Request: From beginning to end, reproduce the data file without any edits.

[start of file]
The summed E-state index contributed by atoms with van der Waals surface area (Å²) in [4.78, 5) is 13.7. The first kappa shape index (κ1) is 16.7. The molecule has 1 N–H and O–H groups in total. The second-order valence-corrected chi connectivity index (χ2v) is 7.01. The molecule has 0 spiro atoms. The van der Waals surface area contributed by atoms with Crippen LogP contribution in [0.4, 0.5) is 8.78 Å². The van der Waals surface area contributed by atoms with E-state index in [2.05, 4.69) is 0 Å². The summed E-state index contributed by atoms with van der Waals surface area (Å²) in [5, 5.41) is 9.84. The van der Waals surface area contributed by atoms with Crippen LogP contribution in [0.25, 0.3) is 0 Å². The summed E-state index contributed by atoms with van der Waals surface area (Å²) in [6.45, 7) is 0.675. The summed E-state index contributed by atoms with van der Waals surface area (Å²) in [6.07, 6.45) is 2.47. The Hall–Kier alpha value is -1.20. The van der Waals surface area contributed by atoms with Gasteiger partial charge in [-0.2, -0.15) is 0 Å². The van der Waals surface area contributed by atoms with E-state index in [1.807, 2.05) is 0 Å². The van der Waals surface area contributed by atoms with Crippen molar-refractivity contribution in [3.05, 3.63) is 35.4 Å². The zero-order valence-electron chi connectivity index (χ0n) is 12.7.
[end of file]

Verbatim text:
The summed E-state index contributed by atoms with van der Waals surface area (Å²) in [4.78, 5) is 13.7. The first kappa shape index (κ1) is 16.7. The molecule has 1 N–H and O–H groups in total. The second-order valence-corrected chi connectivity index (χ2v) is 7.01. The molecule has 0 spiro atoms. The van der Waals surface area contributed by atoms with Crippen LogP contribution in [0.4, 0.5) is 8.78 Å². The van der Waals surface area contributed by atoms with E-state index in [2.05, 4.69) is 0 Å². The summed E-state index contributed by atoms with van der Waals surface area (Å²) in [5, 5.41) is 9.84. The van der Waals surface area contributed by atoms with Crippen LogP contribution in [0.25, 0.3) is 0 Å². The summed E-state index contributed by atoms with van der Waals surface area (Å²) in [6.45, 7) is 0.675. The summed E-state index contributed by atoms with van der Waals surface area (Å²) in [6.07, 6.45) is 2.47. The Hall–Kier alpha value is -1.20. The van der Waals surface area contributed by atoms with Gasteiger partial charge in [-0.2, -0.15) is 0 Å². The van der Waals surface area contributed by atoms with E-state index in [1.807, 2.05) is 0 Å². The van der Waals surface area contributed by atoms with Crippen molar-refractivity contribution in [3.05, 3.63) is 35.4 Å². The zero-order valence-electron chi connectivity index (χ0n) is 12.7.